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The Mausoleum murmur'd as I spoke.
A spectre seem'd to rise, like tow'ring smoke.
To the black carcase of the sightless dead.1
Once more I heard the sounds of earthly strife, And the streets ringing to the stir of life.
W. L. B.
NEW PENAL CODE;
IN WHICH IT IS ATTEMPTED TO
DEFINE CRIMES AND OFFENCES WITH
CLEARNESS AND BREVITY;
PENALTIES PROPORTIONATE AND CONSISTENT ;
TO PROMOTE A PURE, SPEEDY, AND CHEAP,
BY J. T. BARBER BEAUMONT, Esq., F. A. S.
ONE OF HIS MAJESTY'S JUSTICES OF THE PEACE FOR
MIDDLESEX AND WESTMINSTER.
Continued from the last No.
15. THE only essential parts of a penal law are the name and definition of the thing forbidden, and the penalty attached to it: the fewer words in which these things can be clearly and correctly expressed, the better.
16. In legal proceedings as well as in laws, all verbiage that can be properly avoided ought to be prohibited, as increasing the expenses of legal proceedings, occupying the time of courts and parties unnecessarily, and clouding the essential points of the case at issue.
17. In framing laws, words not generally known ought to be avoided, because the description of the laws ought to come within the scope of every man's understanding, who is to be guided by them.
18. Immaterial distinctions in laws ought to be avoided; they are productive of cavils, evasions, and uncertainty.
19. Kindred offences, incurring similar penalties, ought to be embraced in general and simplified laws as much as possible.
20. Uncertain and ambiguous expressions in laws and legal proceedings, ought to be primarily defined.
21. Legal provisions frequently occurring, ought to be set forth fully once, and then be referred to or described by a short expression. By this expedient a great deal of verbosity and tautology may be avoided.
22. Laws ought to be arranged so as to exhibit crimes of each particular class, from their first steps to their last stages. By such means a striking moral picture may be presented, of the fatal terminations to which indulgence in any particular vice gradually leads: these increasing steps of transgression, and
also the repetition of offences ought to be accompanied by increasing penalties.
23. Penalties ought to be such as offenders dread, or they must fail to operate; the intention of them being to counterpoise 'the indulgence of a vice, by the fear of a suffering.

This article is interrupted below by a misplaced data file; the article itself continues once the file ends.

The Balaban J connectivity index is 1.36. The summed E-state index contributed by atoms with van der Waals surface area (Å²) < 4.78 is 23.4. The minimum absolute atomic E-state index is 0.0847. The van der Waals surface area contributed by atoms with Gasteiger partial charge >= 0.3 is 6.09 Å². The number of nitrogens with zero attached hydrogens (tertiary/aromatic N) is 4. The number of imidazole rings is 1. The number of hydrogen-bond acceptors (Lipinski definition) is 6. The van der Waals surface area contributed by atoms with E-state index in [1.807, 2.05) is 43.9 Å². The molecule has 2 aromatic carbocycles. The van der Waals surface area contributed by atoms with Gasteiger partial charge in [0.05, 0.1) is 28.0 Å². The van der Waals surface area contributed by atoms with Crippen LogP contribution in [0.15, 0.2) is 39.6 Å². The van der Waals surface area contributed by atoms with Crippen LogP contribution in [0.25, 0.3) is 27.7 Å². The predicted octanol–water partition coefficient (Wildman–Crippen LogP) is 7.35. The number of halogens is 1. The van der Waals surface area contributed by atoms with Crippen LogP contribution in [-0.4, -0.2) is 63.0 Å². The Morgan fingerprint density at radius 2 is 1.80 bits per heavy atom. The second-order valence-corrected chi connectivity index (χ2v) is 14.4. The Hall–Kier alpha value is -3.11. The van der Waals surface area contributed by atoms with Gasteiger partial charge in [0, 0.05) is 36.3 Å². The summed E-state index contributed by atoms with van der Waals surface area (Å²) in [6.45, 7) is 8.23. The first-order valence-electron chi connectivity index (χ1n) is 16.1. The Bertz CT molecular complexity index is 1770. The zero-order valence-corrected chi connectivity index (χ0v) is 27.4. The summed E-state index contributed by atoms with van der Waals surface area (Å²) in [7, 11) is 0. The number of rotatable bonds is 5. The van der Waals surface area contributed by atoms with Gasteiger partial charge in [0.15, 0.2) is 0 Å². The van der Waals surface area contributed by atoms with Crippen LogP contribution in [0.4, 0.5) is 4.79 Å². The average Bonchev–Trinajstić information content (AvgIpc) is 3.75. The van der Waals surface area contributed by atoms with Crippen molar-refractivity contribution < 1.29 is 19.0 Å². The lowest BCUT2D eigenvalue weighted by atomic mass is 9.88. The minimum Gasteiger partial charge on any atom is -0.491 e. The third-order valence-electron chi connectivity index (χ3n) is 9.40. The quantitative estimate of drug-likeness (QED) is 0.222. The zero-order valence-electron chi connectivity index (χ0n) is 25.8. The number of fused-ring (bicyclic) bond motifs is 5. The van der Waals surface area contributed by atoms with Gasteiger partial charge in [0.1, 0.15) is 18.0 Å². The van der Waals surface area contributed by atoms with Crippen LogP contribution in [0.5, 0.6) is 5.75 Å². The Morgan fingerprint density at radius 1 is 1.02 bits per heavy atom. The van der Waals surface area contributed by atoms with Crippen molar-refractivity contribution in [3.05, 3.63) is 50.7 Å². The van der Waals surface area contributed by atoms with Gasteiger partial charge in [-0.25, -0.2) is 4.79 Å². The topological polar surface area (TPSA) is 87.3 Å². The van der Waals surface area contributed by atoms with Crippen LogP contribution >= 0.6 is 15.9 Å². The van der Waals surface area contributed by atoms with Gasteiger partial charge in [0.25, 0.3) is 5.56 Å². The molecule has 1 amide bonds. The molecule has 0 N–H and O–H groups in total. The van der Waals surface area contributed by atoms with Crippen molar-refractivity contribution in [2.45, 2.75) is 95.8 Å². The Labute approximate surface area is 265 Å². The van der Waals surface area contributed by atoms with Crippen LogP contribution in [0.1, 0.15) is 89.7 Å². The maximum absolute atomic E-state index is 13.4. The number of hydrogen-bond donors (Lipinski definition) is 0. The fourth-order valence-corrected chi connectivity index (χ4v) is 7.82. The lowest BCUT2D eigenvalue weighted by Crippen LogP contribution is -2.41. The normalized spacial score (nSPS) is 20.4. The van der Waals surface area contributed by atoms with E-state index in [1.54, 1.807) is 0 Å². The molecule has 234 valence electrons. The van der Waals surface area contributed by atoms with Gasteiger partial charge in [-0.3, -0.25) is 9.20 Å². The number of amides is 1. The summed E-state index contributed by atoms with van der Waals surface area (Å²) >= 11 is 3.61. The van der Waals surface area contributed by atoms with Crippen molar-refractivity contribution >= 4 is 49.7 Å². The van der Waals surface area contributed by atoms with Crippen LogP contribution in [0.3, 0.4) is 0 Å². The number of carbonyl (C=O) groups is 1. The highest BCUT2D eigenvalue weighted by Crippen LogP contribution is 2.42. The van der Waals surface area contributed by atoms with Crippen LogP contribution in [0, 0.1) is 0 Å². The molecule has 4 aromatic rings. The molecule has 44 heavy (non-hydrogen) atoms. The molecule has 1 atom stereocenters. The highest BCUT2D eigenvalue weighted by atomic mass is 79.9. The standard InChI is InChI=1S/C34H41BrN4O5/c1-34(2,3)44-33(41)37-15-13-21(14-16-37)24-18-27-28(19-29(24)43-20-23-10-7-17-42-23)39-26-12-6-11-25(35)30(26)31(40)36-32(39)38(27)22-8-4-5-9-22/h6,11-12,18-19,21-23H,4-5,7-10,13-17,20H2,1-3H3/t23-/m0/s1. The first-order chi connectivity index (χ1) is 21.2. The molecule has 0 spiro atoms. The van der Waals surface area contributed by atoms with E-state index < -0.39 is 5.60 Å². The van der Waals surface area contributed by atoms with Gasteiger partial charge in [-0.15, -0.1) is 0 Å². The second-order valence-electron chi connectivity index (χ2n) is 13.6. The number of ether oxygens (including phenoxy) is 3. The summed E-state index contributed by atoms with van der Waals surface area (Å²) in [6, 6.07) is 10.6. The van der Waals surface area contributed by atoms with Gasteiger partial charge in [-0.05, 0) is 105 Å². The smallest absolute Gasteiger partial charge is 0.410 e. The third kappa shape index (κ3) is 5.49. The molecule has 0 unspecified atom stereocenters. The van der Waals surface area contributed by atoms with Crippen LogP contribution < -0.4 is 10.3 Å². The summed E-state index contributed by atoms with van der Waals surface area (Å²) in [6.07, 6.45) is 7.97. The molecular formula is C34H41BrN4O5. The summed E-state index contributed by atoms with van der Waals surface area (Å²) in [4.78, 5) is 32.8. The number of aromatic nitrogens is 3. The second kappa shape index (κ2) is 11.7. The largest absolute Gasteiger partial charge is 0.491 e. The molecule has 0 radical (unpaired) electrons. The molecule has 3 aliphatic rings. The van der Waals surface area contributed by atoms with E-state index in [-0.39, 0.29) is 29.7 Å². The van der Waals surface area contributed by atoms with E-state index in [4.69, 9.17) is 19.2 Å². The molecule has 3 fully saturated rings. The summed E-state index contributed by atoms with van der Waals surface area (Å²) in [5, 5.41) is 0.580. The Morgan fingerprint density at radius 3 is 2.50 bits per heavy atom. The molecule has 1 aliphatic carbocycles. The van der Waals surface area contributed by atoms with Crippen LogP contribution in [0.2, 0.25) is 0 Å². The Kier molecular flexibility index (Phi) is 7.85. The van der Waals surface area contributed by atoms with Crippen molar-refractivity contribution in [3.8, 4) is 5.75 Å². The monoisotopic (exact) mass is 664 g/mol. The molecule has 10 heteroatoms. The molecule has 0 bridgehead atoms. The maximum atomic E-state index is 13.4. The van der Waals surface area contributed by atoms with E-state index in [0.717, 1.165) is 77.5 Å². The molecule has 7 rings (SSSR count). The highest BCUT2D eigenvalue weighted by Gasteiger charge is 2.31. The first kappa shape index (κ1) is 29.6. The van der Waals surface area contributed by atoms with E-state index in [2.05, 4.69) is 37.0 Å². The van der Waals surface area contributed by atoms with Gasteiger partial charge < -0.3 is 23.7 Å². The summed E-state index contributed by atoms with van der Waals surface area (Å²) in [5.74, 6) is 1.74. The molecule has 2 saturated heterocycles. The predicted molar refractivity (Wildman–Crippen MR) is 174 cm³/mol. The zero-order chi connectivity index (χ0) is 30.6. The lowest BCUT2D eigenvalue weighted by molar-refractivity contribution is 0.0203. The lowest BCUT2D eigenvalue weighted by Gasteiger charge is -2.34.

24. Imprisonment when applied as an instrument of punishment and correction, ought to be executed strictly and severely. Its duration might then be much lessened, and yet produce more dread than imprisonment excites, commixed as it now is with' a large portion of indulgences.
25. The enforcement of a penalty ought to be rendered as certain and speedy as possible. In proportion as this is done its weight may be lessened. For instance-A man pilfers a trifling thing upon the motive of its producing him two or three days' relief from abstinence, or from labor; but if punishment were a certain consequence of the theft, and it imposed on him hard labor, or a more severe abstinence for two or three weeks, he would endure the evil of two or three days, rather than that of two or three weeks, (for of two evils it is natural to chuse the least,) and forego the intended theft; but as punishment is uncertain, he does not simply compare the quantity of existing suffering from which the crime might relieve him, with the quantity of suffering which the punishment of that crime would impose, but he reckons on the chance of such punishment not overtaking him at all; the chances of not being detected, and if detected not being prosecuted, and if prosecuted not being condemned, multiplied together, give him at least a hundred chances to one in favor of impunity. The penalty therefore, to operate on him, must be at least a hundred times greater than it need be if it were certain to be inflicted; accordingly, we find that for such a theft as we have described, death is the penalty imposed. But even this extreme penalty, under the probability of escape, is found insufficient to deter persons from pilfering. In proportion then as punishment is uncertain, its weight must be increased, and it fails in the object of preventing crimes; and by an inversion of the argument, in proportion as punishment is rendered a certain consequence of crimes, it may be lessened, and will with more certainty prevent crimes.
26. Finding out offenders, ought not to be encouraged as an habitual means of livelihood, in consequence of its tendency to raise up false witnesses and exciters of crime; but sufferers from, and witnesses of misdoing, ought to be fully indemnified in bringing offenders to justice. There can be no danger in rendering the testimony of sufferers and witnesses merely not a loss to them.